Reading to babies supports their development and builds their relationships with whānau. Let baby explore books using all their senses and enjoy the time together.

The most important thing about sharing books with babies is enjoying time together with stories and language, rather than learning to read. However, it is also a good way to get them interested in books.

Why read to baby?

Making book sharing a ritual is another way to build attachment relationships in a warm, interactive and connected way. This really helps baby because they:

  • feel secure as they snuggle up with a trusted whānau member
  • focus on something interesting together
  • listen to language and hear it repeated
  • see and hear that books are fun, through the enthusiasm in the whānau member’s voice.

Book sharing provides a rich, multi-sensory learning experience for baby. A baby uses all their senses to explore books. They’ll look and listen, and use their hands and mouths to find out about books. Doing this makes book sharing a fun experience for baby.

The repetition that books provide is perfect for supporting baby’s developing brain. When books are repeated regularly, baby learns about books in general and how they work: what’s the top, bottom, front and back, they’re read left to right and have pages that turn. 

Parents may notice baby has a favourite book or favourite pages in a book. Encourage this urge to repeat because it helps them get to know what’s coming next — they learn to anticipate, which helps them to participate.

How to read to baby

A baby will examine a book in a similar way to exploring any toy – they’ll look at it, shake it, bang it and put it in their mouth. This is okay. The idea is for baby to think playing with a book is fun.

In the booklet Te Pihinga 2 (page 7), pēpi says, 'board books are interesting. I like to put them in my mouth, chew on the covers and flip the pages.'

On page 9, whānau say, 'we share small chunky books with hard pages and brightly coloured pictures. Adding lots of sounds or making up stories helps to keep pēpi interested.'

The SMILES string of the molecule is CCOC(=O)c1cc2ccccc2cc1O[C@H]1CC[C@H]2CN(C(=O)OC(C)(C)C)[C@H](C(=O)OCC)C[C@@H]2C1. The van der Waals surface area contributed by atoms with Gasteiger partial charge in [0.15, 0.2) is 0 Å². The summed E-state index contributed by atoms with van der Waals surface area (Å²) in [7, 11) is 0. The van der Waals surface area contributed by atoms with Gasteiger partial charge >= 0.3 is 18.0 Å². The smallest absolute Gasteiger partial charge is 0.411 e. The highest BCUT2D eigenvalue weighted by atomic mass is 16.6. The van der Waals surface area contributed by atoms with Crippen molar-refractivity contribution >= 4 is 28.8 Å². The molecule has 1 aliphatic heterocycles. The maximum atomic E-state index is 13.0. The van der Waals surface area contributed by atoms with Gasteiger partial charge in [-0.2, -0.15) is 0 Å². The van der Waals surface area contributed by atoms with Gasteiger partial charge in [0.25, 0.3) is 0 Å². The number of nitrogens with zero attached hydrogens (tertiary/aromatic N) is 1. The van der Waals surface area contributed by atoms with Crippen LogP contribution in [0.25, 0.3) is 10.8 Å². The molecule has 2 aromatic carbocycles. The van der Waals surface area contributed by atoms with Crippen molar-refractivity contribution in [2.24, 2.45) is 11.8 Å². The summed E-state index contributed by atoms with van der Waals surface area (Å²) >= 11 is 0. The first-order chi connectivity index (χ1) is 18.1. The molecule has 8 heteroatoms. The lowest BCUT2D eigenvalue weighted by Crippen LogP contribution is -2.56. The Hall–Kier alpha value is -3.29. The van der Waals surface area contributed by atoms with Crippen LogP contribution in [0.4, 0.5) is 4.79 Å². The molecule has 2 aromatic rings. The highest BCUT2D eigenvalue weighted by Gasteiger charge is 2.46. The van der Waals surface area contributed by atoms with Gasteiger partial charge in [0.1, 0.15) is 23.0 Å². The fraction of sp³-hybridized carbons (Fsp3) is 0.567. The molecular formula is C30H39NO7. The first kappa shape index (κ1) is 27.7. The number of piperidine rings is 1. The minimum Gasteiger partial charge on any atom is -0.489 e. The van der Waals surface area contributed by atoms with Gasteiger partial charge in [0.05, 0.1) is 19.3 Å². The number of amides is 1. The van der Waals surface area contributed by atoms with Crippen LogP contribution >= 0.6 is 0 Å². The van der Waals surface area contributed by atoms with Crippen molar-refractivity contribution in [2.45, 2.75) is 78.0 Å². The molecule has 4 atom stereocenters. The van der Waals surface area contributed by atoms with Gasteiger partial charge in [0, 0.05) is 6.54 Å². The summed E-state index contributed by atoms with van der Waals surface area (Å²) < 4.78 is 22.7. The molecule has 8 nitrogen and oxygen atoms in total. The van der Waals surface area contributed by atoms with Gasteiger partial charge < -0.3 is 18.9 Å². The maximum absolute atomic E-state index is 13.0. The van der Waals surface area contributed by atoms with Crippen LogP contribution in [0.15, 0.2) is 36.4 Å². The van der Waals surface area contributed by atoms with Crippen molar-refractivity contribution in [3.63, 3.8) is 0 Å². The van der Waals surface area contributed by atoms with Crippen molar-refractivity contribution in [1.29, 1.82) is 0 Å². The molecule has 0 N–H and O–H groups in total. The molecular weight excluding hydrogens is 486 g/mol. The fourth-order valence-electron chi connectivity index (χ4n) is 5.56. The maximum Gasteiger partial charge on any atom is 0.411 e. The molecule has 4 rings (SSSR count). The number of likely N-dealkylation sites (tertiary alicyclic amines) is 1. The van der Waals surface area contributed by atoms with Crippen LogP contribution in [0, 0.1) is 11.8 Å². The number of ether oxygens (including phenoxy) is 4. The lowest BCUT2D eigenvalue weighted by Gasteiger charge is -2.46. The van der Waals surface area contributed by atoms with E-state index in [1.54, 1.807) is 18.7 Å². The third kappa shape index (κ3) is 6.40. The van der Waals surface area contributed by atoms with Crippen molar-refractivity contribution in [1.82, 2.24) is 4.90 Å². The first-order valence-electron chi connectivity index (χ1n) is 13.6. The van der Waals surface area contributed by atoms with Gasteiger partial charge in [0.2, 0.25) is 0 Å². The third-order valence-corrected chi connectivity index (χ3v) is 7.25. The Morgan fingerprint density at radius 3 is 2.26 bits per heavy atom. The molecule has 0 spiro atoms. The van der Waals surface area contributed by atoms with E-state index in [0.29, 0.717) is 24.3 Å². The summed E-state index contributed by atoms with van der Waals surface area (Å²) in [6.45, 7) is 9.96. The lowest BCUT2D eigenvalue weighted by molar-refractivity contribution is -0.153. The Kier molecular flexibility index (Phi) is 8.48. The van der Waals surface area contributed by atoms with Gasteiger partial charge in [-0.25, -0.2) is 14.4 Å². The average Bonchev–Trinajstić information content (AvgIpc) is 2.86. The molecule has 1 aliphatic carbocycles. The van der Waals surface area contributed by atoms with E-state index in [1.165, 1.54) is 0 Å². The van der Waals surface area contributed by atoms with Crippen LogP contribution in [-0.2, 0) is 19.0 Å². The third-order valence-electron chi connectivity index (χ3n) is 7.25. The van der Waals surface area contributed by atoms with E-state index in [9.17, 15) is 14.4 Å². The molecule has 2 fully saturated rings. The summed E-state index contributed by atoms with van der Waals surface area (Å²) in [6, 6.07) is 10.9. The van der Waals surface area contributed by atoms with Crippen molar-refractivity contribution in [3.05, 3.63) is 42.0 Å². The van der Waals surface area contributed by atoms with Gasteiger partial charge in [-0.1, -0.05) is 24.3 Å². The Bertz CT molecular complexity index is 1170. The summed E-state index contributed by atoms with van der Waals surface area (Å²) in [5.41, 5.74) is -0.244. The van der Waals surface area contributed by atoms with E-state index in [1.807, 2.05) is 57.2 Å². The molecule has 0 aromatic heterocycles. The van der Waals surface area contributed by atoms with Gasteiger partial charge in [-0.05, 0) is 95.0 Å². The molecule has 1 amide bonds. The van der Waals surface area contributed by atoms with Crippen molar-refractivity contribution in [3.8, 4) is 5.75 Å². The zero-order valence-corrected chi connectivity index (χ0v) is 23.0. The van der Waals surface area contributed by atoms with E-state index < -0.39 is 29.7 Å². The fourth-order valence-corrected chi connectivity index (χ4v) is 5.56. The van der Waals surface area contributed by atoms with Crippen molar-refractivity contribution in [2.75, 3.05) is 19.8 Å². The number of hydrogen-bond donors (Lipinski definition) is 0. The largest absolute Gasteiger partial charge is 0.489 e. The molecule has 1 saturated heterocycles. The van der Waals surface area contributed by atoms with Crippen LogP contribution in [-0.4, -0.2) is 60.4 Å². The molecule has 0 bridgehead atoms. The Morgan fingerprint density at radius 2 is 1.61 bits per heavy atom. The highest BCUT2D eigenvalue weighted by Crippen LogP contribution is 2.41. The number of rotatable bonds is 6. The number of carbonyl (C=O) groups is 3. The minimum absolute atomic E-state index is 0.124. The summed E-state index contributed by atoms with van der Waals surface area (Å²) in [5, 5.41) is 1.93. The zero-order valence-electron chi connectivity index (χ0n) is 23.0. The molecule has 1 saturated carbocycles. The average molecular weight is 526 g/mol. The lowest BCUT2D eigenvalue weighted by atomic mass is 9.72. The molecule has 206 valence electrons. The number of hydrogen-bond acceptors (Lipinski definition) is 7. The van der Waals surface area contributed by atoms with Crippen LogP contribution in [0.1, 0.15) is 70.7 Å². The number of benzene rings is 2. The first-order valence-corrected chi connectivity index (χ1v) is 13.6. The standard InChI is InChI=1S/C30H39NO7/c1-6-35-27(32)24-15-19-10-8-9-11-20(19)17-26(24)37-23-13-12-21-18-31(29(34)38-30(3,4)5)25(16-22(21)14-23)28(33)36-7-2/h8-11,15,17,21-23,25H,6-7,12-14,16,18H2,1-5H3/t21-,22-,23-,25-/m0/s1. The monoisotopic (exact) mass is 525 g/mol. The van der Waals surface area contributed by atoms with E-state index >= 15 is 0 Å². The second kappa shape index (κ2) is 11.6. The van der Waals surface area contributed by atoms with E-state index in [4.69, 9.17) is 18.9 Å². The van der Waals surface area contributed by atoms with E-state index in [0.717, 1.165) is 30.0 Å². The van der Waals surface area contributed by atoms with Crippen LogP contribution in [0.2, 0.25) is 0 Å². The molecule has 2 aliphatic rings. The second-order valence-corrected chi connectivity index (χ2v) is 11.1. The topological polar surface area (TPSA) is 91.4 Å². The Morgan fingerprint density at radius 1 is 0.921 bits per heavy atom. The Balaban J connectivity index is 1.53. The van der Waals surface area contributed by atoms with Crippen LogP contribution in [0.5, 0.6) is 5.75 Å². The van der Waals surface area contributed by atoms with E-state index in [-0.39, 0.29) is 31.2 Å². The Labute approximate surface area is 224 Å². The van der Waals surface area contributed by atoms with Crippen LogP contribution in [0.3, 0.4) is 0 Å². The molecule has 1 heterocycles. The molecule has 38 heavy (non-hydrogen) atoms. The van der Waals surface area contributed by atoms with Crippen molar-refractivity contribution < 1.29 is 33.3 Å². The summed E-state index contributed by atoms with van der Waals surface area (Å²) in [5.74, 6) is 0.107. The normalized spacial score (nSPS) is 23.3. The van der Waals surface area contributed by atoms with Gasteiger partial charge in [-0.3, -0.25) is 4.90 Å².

Parents can read anything with their baby: magazines, junk mail, the bus timetable, a recipe, or the newspaper. Because baby will want to use their mouth to explore books, it's worth saving precious family books or those with paper pages until pēpi is older.

Encourage book sharing as a time to enjoy being close and comfortable, and not always a question and answer session.

Helping baby get more out of books

Whānau can help babies to focus on the books by:

  • tapping the page to draw their attention to it
  • naming the pictures they see baby looking at
  • making sounds or noises that might go with the pictures
  • introducing prompts like ‘Turn the page’ (as they do it)
  • monitoring when baby has had enough and trying again later.

Try an activity

Family photo book

Pēpi quickly learns who’s familiar, taking cues by watching the reactions of whānau. Put together a book of familiar faces to read together with pēpi.

Best books for baby

Babies really enjoy books that:

  • are made from chunky cardboard, plastic or fabric
  • have simple, bold pictures or photos
  • are about animals and things that move and make noises
  • have buttons to push or flaps to lift
  • have different textures
  • have rhyming words, repeating phrases or ‘action’ words that the child can copy
  • stories about places and things that children this age relate to
  • limited words — in fact, wordless books can encourage whānau to create or personalise a story.

Getting access to books

If there aren’t many books in the whānau home, talk with them about increasing opportunities for their child to enjoy books. Share some of the following ideas if they haven’t come up in the conversation.

Photo albums

These are a great ‘reading’ resource for parents to share with their child – they’ll be more interested in photos of familiar people. Discussing a photo with the child can be extended in many directions:

  • use descriptive words
  • recall past experiences the child had with the person or place
  • make up new stories, prompted by the photos.

Join the local library

  • Where is the closest one? Do whānau have a library card?

At the next visit, bring an enrolment form for the child. Offer to go with whānau to meet the librarians and find out what the library offers.

Make books

  • What would the whānau need to make some books at home?
  • Are there things in the recycling they could use?
  • What could you bring along to help create an interactive or texture book?

Second-hand books

Where’s the nearest second-hand shop, book exchange or market day?

Conversation ideas

What books does baby have? Are there any favourites?
Why do you think they like them?
Do you have any favourite books you like sharing with them?
What do you enjoy about those books?
Is there someone who reads to baby in your house?
What does baby like when people read to them?
Where do you get books from?

Helpful resources for whānau